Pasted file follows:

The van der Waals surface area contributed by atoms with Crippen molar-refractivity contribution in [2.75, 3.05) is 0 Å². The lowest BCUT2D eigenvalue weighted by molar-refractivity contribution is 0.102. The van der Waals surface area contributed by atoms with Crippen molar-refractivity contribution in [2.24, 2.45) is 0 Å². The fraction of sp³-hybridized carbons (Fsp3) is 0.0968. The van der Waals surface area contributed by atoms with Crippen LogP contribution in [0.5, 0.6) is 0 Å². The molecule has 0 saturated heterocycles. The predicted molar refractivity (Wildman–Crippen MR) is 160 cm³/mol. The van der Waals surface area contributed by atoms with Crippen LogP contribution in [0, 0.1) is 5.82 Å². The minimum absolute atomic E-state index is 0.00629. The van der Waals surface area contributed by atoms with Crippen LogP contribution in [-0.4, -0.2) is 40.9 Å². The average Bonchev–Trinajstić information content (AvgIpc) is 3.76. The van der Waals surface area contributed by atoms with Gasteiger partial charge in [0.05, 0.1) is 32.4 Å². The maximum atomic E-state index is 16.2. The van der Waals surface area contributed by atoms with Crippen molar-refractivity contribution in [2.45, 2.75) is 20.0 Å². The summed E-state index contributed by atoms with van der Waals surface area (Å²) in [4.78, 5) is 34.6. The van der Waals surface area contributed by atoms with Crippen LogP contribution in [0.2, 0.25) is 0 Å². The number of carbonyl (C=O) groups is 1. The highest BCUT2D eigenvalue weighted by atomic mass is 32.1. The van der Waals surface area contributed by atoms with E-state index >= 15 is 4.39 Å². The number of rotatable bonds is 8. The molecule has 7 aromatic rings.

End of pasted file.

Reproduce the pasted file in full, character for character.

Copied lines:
The van der Waals surface area contributed by atoms with Crippen molar-refractivity contribution in [2.75, 3.05) is 0 Å². The lowest BCUT2D eigenvalue weighted by molar-refractivity contribution is 0.102. The van der Waals surface area contributed by atoms with Crippen molar-refractivity contribution in [2.24, 2.45) is 0 Å². The fraction of sp³-hybridized carbons (Fsp3) is 0.0968. The van der Waals surface area contributed by atoms with Crippen LogP contribution in [0.5, 0.6) is 0 Å². The molecule has 0 saturated heterocycles. The predicted molar refractivity (Wildman–Crippen MR) is 160 cm³/mol. The van der Waals surface area contributed by atoms with Crippen LogP contribution in [0, 0.1) is 5.82 Å². The minimum absolute atomic E-state index is 0.00629. The van der Waals surface area contributed by atoms with Crippen LogP contribution in [-0.4, -0.2) is 40.9 Å². The average Bonchev–Trinajstić information content (AvgIpc) is 3.76. The van der Waals surface area contributed by atoms with Gasteiger partial charge in [0.05, 0.1) is 32.4 Å². The maximum atomic E-state index is 16.2. The van der Waals surface area contributed by atoms with Crippen molar-refractivity contribution in [2.45, 2.75) is 20.0 Å². The summed E-state index contributed by atoms with van der Waals surface area (Å²) in [4.78, 5) is 34.6. The van der Waals surface area contributed by atoms with Crippen LogP contribution in [0.2, 0.25) is 0 Å². The number of carbonyl (C=O) groups is 1. The highest BCUT2D eigenvalue weighted by atomic mass is 32.1. The van der Waals surface area contributed by atoms with E-state index >= 15 is 4.39 Å². The number of rotatable bonds is 8. The molecule has 7 aromatic rings.